but hey, let’s have another anyoldhow!

  6. Mangonel says:

    I read a Jilly Cooper once, and a Barbara Cartland. They were unremittingly horrible, but I needed to be able to say I did know what I was talking about.

    As far as I can remember, I think being 15 is practically a requirement for reading this stuff.

    Ugh.

  7. marshaklein says:

    UC: Obviously haven’t got my finger on the pulse at all! I’d be up for another – where was the last one?
    BiB: I think I might make quite a good martyr (in fact, I often practise at home!) Thank you for your comment – it reassured me a great deal. I think this woman is in very real danger of driving her daughter away altogether.
    Sylvia: I’d like to have but, apart from anything else, I was frankly rather stunned by the complaint and couldn’t manage anything more vitriolic than “Oh” and “I see”! As for the quality of writing, I hoped that by letting her read this book and not making a big deal out of it, she’d come to the conclusion that it was trash and would move on to other things. As she’s currently reading Phillipa Gregory, has just bought a Haruki Murakami and is planning to read Ian McEwan’s “Atonement” before seeing the film, I’m not too worried!
    Mango: I tried to read the offending book for myself, after the phone call, only to be told by my daughter that she didn’t want me reading it as it “wasn’t suitable”! Eh???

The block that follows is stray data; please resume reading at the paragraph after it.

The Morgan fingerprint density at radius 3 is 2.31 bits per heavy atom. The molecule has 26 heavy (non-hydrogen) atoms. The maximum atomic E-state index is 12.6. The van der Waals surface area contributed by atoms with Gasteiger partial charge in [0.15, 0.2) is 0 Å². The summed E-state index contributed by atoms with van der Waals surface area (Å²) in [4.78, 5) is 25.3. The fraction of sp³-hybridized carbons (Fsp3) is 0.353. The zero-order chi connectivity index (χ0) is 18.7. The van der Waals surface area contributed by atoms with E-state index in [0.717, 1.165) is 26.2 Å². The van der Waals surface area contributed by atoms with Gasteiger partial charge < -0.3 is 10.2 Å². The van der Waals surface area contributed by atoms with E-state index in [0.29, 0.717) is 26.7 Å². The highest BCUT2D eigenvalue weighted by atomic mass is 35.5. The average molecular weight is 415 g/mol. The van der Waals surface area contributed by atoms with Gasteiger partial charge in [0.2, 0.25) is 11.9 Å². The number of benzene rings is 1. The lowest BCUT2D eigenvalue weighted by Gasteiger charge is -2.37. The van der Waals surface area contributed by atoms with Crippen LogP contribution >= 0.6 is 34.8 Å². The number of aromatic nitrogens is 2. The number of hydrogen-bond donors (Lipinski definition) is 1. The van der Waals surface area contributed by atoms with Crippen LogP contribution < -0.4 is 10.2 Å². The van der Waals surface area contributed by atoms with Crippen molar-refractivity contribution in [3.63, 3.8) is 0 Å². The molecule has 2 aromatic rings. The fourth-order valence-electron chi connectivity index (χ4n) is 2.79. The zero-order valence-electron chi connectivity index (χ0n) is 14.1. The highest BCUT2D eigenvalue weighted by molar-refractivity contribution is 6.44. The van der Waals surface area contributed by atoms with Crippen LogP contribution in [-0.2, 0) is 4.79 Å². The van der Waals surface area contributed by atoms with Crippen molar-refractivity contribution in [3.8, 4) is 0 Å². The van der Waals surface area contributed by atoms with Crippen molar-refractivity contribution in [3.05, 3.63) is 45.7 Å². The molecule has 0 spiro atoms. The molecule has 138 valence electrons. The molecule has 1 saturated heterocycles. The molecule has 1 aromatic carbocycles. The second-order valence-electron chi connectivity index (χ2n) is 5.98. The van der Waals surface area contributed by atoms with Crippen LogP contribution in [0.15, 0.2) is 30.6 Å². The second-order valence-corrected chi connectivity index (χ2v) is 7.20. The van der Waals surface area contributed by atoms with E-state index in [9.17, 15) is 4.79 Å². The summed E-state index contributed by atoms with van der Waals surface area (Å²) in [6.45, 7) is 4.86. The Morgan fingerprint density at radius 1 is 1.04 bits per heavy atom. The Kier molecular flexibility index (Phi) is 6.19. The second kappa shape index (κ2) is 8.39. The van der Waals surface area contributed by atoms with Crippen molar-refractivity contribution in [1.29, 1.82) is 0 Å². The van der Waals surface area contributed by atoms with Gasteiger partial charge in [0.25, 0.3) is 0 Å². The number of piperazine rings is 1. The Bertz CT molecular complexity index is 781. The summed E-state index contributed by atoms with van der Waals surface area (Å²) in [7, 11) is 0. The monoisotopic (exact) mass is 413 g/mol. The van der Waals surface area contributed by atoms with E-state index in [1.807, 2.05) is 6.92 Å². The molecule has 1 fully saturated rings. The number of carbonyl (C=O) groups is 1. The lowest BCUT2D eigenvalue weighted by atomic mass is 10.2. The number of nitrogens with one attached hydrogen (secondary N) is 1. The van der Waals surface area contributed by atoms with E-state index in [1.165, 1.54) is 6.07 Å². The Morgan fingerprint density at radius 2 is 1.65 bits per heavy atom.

8. Lulla says:

    Hi. Used to work in a bookshop and got this sort of thing all the time. They look normal on the outside and often their first sentence disguises the non-sequitous (googled that word 309 people agree with me!) rant that’s to come.
    What pleite said!

  9. marshaklein says:

    Hi Lulla, I’ve seen you over at Cultural Snow.

    Yeah, she looks a bit off-the-wall, but what I’d previously had down as “mildly eccentric” turned out to be sooo much more!

    You live and learn, eh?

  10. Liz says:

    Bah. Nothing wrong with a bit of torrid romance novel when you’re an adolescent with seething hormones. Which one was it? The ones about polo players in tight jodhpurs were all the rage when I was her age.

    I was alarmed and cheered in equal measure when on holiday with another thirty-something female last year to discover that we’d read them at about the same age as your daughter, but still had near-total recall of certain passages (and still had a bit of a crush on Rupert wossisname). Books like that are a bit of a rite of passage, and I think my own experience of growing up was enriched by them. They certainly didn’t harm my intellectual development, or my love for ‘proper’ books. I feel horribly sorry for the girl with the censoring mother.

  11. marshaklein says:

    Liz, it was indeed “Polo”.

    You’re spot on as well about it not dampening her appetite for “proper” books.
    I also feel sorry for my daughter’s friend, especially as I get the impression that her mother isn’t keen on reading generally, considering it too dangerous, leading as it does to the formation of ideas and opinions – clearly NOT a suitable activity for the young!

  12. Mangonel says:

    Hello? Anybody here?